But focusing in more on Riley, it’s impossible now not to imagine an episode coming soon, quite possibly even the very next one, where people will finally call her out on her shit. If you’ve been paying any attention to the show, then you know that all this, the drinking, the smoking, the emotional break-downs, are not some spur of the moment thing, this has been a growing concern for just about everyone close to her for a while now, and as evidenced by the little running away fiasco she just pulled, it’s becoming kind of huge problem.
What makes it all the more painful is the fact that since she was first introduced, guarding Pegs in the flower shop, Riley has always been the tough, level-headed female character of the show, her thick French accent, and expertise in Archery, making her a strong, reliable, and rather alluring addition to the group, both on and off the battlefield. It’s knowing this that makes her deep, deep decline so much harder to watch, and at times, like this last episode, rather frightening, specifically, and this is speaking as someone with a close alcoholic relative, the short, almost unnoticeable little snippet of dialogue between Tanya and Michael, as Tanya tries to keep Riley stable during their second take-off, and asks Michael where exactly Riley got the bottle, to which he replies that she, “Must’ve stowed it away,” a sentence that gave me actual chills in my spine when I heard it.
This really is exceptionally scary when you more thoughtfully consider the level to which this has come in realism, where not only can the group not keep track of her problem anymore, but even the listening audience is unable to, not to mention the fact that her stowing it away before they left means she considered that bottle of alcohol a necessity, ambiguously hinting that this may have been going on for longer than any actually realized.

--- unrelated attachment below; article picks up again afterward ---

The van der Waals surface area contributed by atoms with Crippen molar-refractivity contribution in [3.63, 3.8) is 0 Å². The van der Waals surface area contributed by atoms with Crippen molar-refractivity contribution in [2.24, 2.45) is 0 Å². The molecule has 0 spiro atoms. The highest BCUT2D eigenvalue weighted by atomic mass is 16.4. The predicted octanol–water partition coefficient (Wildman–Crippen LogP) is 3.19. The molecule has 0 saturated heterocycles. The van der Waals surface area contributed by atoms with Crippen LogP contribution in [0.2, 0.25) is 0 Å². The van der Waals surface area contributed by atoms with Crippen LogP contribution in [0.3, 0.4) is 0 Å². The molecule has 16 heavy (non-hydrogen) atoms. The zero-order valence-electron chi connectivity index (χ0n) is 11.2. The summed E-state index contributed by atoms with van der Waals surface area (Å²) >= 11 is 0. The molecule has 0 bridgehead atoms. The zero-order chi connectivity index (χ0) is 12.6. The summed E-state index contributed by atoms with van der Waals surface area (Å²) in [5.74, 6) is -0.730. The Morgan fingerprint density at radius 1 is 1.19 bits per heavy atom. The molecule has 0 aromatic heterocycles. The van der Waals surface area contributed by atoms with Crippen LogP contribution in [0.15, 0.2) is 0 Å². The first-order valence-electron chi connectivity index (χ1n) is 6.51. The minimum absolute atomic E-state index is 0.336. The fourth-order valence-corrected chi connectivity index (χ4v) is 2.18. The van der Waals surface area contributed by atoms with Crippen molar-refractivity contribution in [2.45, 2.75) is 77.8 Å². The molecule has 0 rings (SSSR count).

I’ll admit, I’m a little surprised at how Michael took this new development, especially all the trouble it caused, as this seems like just the kind of thing that he would crack down on, like so many other things in the past, yet instead he seems exceptionally understanding, which in this case, isn’t necessarily a good thing. Then again, Michael is still feeling the effect that the tragedy has had on each and every one of them, and if we are to remember for a second the last time he was so broken down by a compromise to the safety of those around him, then we’ll also remember that when Michael feels deep enough shame, he can lapse into an unsure, and rather dangerous personality, such as the infamous insecurity that lead to Michael at one point relinquishing his title as leader to Burt (which didn’t end well for anybody).
Luckily, Pegs is there, and as their little private conversation confirmed, their relationship is still a very interesting, and continually developing plotline, which is fortunate considering that at this point, the only other two strong romantic relationships in the series have hit (possible) dead ends, and even when they were still going, had far surpassed Michael and Pegs’, which at this point isn’t even really definable.
And now, so nearing the end of the review, I’d just like to discuss the title of the chapter itself, which, after philosophizing over it for a while, I realized fit the content of the chapter exceptionally well. The title, Inadequate Strength, refers to many different aspects of this installment, such as the fight at the beginning, pitting Saul and Victor against the horrifically large Big One, but at a more in-depth level, the title also refers to the new enemy the group must face, which is Survivors Guilt, the horrible feeling of being unable to save everyone, to the point of blaming one’s self, a fight against which Riley seems to be losing.
An excellently done chapter, yet I still must criticize some of the lack-luster, and at times pointless writing (for example, the goddamn dog, how the hell did that get on board, when actual people we're left behind to die? It's like that stupid cat in Alien), which I did try to justify, since in a show as grand and large as We’re Alive, it’s the little details that are most important, yet I can’t give it completely special treatment, and still must penalize it accordingly. An extremely high Dapper to the Season Three opener, I’ll be happy to see where the story will go with Fort Irwin, and what exactly that shot at the end means. Bravo.